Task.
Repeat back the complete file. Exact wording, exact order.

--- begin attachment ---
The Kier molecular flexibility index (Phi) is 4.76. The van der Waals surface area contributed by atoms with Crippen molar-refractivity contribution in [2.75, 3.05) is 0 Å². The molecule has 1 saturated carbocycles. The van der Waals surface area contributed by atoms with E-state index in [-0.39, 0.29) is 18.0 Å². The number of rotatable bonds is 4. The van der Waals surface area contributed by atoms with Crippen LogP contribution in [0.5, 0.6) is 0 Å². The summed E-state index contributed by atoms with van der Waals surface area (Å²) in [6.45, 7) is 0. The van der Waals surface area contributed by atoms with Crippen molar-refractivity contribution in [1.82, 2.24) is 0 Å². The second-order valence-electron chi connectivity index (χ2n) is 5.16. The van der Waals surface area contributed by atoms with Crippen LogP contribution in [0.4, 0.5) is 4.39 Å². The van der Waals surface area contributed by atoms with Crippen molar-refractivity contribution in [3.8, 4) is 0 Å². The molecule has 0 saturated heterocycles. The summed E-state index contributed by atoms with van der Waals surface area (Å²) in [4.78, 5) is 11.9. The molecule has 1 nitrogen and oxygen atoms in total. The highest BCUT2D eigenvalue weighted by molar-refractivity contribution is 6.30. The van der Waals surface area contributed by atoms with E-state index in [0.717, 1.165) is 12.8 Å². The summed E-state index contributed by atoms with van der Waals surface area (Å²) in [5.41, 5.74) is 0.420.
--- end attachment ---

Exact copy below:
The Kier molecular flexibility index (Phi) is 4.76. The van der Waals surface area contributed by atoms with Crippen molar-refractivity contribution in [2.75, 3.05) is 0 Å². The molecule has 1 saturated carbocycles. The van der Waals surface area contributed by atoms with E-state index in [-0.39, 0.29) is 18.0 Å². The number of rotatable bonds is 4. The van der Waals surface area contributed by atoms with Crippen LogP contribution in [0.5, 0.6) is 0 Å². The summed E-state index contributed by atoms with van der Waals surface area (Å²) in [6.45, 7) is 0. The van der Waals surface area contributed by atoms with Crippen molar-refractivity contribution in [1.82, 2.24) is 0 Å². The second-order valence-electron chi connectivity index (χ2n) is 5.16. The van der Waals surface area contributed by atoms with Crippen LogP contribution in [0.4, 0.5) is 4.39 Å². The van der Waals surface area contributed by atoms with Crippen molar-refractivity contribution in [3.8, 4) is 0 Å². The molecule has 0 saturated heterocycles. The summed E-state index contributed by atoms with van der Waals surface area (Å²) in [4.78, 5) is 11.9. The molecule has 1 nitrogen and oxygen atoms in total. The highest BCUT2D eigenvalue weighted by molar-refractivity contribution is 6.30. The van der Waals surface area contributed by atoms with E-state index in [0.717, 1.165) is 12.8 Å². The summed E-state index contributed by atoms with van der Waals surface area (Å²) in [5.41, 5.74) is 0.420.